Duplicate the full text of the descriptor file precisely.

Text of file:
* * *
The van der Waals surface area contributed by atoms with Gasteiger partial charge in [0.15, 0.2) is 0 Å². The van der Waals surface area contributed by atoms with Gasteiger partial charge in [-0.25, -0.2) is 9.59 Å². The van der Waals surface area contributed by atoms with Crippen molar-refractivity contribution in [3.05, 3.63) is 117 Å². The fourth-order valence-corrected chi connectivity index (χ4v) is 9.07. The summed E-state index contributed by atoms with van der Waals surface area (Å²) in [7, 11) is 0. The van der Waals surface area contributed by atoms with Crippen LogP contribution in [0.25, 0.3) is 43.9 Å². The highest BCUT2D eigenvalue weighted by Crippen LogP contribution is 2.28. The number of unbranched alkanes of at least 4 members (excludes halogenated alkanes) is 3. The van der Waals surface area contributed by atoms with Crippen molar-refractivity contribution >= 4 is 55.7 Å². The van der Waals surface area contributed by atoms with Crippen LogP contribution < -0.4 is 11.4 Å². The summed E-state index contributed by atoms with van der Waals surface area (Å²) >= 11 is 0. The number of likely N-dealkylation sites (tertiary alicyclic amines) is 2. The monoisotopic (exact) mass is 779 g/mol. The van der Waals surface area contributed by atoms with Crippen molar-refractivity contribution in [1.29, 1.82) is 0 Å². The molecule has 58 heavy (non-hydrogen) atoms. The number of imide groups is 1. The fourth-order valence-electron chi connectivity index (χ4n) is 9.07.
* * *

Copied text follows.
The van der Waals surface area contributed by atoms with Gasteiger partial charge in [0.15, 0.2) is 0 Å². The van der Waals surface area contributed by atoms with Gasteiger partial charge in [-0.25, -0.2) is 9.59 Å². The van der Waals surface area contributed by atoms with Crippen molar-refractivity contribution in [3.05, 3.63) is 117 Å². The fourth-order valence-corrected chi connectivity index (χ4v) is 9.07. The summed E-state index contributed by atoms with van der Waals surface area (Å²) in [7, 11) is 0. The van der Waals surface area contributed by atoms with Crippen LogP contribution in [0.25, 0.3) is 43.9 Å². The highest BCUT2D eigenvalue weighted by Crippen LogP contribution is 2.28. The number of unbranched alkanes of at least 4 members (excludes halogenated alkanes) is 3. The van der Waals surface area contributed by atoms with Crippen molar-refractivity contribution >= 4 is 55.7 Å². The van der Waals surface area contributed by atoms with Crippen LogP contribution < -0.4 is 11.4 Å². The summed E-state index contributed by atoms with van der Waals surface area (Å²) >= 11 is 0. The number of likely N-dealkylation sites (tertiary alicyclic amines) is 2. The monoisotopic (exact) mass is 779 g/mol. The van der Waals surface area contributed by atoms with Crippen molar-refractivity contribution in [1.29, 1.82) is 0 Å². The molecule has 58 heavy (non-hydrogen) atoms. The number of imide groups is 1. The fourth-order valence-electron chi connectivity index (χ4n) is 9.07.